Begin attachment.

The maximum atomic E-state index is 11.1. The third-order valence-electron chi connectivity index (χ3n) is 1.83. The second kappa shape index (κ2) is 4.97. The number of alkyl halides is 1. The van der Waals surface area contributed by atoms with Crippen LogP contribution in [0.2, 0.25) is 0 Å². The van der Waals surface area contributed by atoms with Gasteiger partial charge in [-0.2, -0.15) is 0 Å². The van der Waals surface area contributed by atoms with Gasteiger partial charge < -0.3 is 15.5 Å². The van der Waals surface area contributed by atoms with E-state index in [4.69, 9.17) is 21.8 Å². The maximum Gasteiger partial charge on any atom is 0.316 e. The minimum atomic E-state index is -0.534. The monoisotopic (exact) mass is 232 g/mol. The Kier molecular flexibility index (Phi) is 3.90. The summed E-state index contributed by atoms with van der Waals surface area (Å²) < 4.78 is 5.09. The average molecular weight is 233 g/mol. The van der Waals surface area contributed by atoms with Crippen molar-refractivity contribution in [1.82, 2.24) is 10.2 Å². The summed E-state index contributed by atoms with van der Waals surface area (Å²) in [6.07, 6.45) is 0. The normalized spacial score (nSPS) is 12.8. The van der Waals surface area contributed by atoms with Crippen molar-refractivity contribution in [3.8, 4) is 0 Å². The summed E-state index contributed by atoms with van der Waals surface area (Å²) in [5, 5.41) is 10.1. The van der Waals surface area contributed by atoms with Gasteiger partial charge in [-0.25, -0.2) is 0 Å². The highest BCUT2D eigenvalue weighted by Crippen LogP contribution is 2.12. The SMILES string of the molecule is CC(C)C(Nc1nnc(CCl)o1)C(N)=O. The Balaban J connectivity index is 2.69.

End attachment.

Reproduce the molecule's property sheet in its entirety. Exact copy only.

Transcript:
The maximum atomic E-state index is 11.1. The third-order valence-electron chi connectivity index (χ3n) is 1.83. The second kappa shape index (κ2) is 4.97. The number of alkyl halides is 1. The van der Waals surface area contributed by atoms with Crippen LogP contribution in [0.2, 0.25) is 0 Å². The van der Waals surface area contributed by atoms with Gasteiger partial charge in [-0.2, -0.15) is 0 Å². The van der Waals surface area contributed by atoms with Gasteiger partial charge < -0.3 is 15.5 Å². The van der Waals surface area contributed by atoms with E-state index in [4.69, 9.17) is 21.8 Å². The maximum Gasteiger partial charge on any atom is 0.316 e. The minimum atomic E-state index is -0.534. The monoisotopic (exact) mass is 232 g/mol. The Kier molecular flexibility index (Phi) is 3.90. The summed E-state index contributed by atoms with van der Waals surface area (Å²) < 4.78 is 5.09. The average molecular weight is 233 g/mol. The van der Waals surface area contributed by atoms with Crippen molar-refractivity contribution in [1.82, 2.24) is 10.2 Å². The summed E-state index contributed by atoms with van der Waals surface area (Å²) in [6.07, 6.45) is 0. The normalized spacial score (nSPS) is 12.8. The van der Waals surface area contributed by atoms with Crippen molar-refractivity contribution in [3.8, 4) is 0 Å². The summed E-state index contributed by atoms with van der Waals surface area (Å²) in [5, 5.41) is 10.1. The van der Waals surface area contributed by atoms with Gasteiger partial charge in [-0.25, -0.2) is 0 Å². The highest BCUT2D eigenvalue weighted by Crippen LogP contribution is 2.12. The SMILES string of the molecule is CC(C)C(Nc1nnc(CCl)o1)C(N)=O. The Balaban J connectivity index is 2.69.